As the Washington Examiner pointed out, the letter signed by Senators Tom Cotton, David Perdue, Ted Cruz, and Marco Rubio drew attention to two simultaneous problems: the persistent doubts about Iran’s commitment to its own requirements, and the notion that even if it lives up to its bargain the deal will have an adverse effect on regional and global stability.
In the first place, the doubts relate in large part to Iran’s refusal to grant international inspectors access to the country’s nuclear research and military sites. And these doubts are exacerbated by recent threats from the likes of Ali Akbar Salehi, the head of the Atomic Energy Organization of Iran, claiming that the Islamic Republic is prepared to resume nuclear enrichment at a higher level than it had been maintaining prior to the implementation of the JCPOA. This, of course, suggests that the country has been continuing work on enrichment technologies in secret and in violation of the terms of the agreement.
In the second place, the letter emphasized: “Even if we put aside issues related to Iran’s violations of the [nuclear deal], the full suspension of U.S. sanctions falls far short of being ‘vital to the national security interests of the United States,’ as required by [federal law],” they wrote. “In fact, a continuation of current policy would be tantamount to rewarding Iran’s belligerence.”
That belligerence has been evident in a number of Iranian behaviors, some of them directly specifically against the United States and some of them simply adverse to Western interests in Syria, Iraq, and the rest of the Middle East. And as an editorial at Voice of America pointed out on Wednesday, some of these behaviors were addressed in recent United Nations discussions regarding the enforcement of Security Council Resolution 2231.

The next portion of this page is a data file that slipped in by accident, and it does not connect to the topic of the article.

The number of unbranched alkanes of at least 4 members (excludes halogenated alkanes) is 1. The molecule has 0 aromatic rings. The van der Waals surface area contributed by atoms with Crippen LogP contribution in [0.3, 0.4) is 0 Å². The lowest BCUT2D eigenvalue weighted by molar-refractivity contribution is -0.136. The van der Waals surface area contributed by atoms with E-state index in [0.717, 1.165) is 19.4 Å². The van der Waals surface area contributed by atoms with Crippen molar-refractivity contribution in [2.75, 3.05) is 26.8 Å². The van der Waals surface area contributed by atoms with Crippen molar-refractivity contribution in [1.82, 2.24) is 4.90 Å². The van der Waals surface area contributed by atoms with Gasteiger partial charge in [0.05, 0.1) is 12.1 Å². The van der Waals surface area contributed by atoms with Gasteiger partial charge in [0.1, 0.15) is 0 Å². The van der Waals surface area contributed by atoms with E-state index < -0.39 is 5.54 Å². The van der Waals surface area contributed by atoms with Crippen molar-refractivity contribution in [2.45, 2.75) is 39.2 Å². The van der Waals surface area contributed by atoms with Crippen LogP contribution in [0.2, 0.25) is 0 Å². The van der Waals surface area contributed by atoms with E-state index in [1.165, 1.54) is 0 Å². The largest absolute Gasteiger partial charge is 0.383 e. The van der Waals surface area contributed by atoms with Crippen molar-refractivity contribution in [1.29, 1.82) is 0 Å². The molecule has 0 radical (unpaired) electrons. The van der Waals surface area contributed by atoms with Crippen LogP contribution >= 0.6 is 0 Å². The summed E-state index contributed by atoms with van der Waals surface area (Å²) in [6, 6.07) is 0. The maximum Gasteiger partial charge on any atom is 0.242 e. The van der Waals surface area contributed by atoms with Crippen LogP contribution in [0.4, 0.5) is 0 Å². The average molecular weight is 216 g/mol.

Coinciding with the implementation of the JCPOA, that resolution governs the enforcement of the agreement and also makes mention of issues that were left out of the agreement, including Iran’s work on potential delivery systems for a nuclear warhead. The resolution warns Tehran against further development and testing of ballistic missiles and other nuclear-capable weapons, and yet the Iranian regime has blatantly disregarded that provision, carrying out several ballistic missile tests since the conclusion of nuclear negotiations.
What’s more, last month Iran utilized ballistic missiles in its first missile strike on foreign territory in 30 years. While this was supposedly directed against Islamic State militants in eastern Syria, it was also cited by one general in the Iranian Revolutionary Guard Corps (IRGC) as a message of strength directed at Iranian adversaries, particularly the United States and Saudi Arabia.
Jeffrey Feltman, the UN Undersecretary General for Political Affairs, called attention to these illicit launches when he presented the findings of the Secretary General’s report on the implementation of Resolution 2231. He also highlighted other facts that were indicative of Iranian non-compliance, including the seizure of arms shipments bound out of Iran last year and the interference of Iranian forces in Iraqi affairs, some of it directed by IRGC Quds Force commander Qassem Suleimani, who is banned from travel to UN states as a result of his record of support for international terrorism.
The VOA editorial also reiterates that US Ambassador to the UN Nikki Haley has insisted that the Secretary General’s report “is filled with devastating evidence of the nature of the Iranian regime.” Haley’s remarks, not the first of their kind, are one aspect of an ongoing effort by the Trump administration to focus international attention upon Iranian malfeasance and to encourage consensus on a policy of more extensive economic and diplomatic pressure on the Islamic Republic.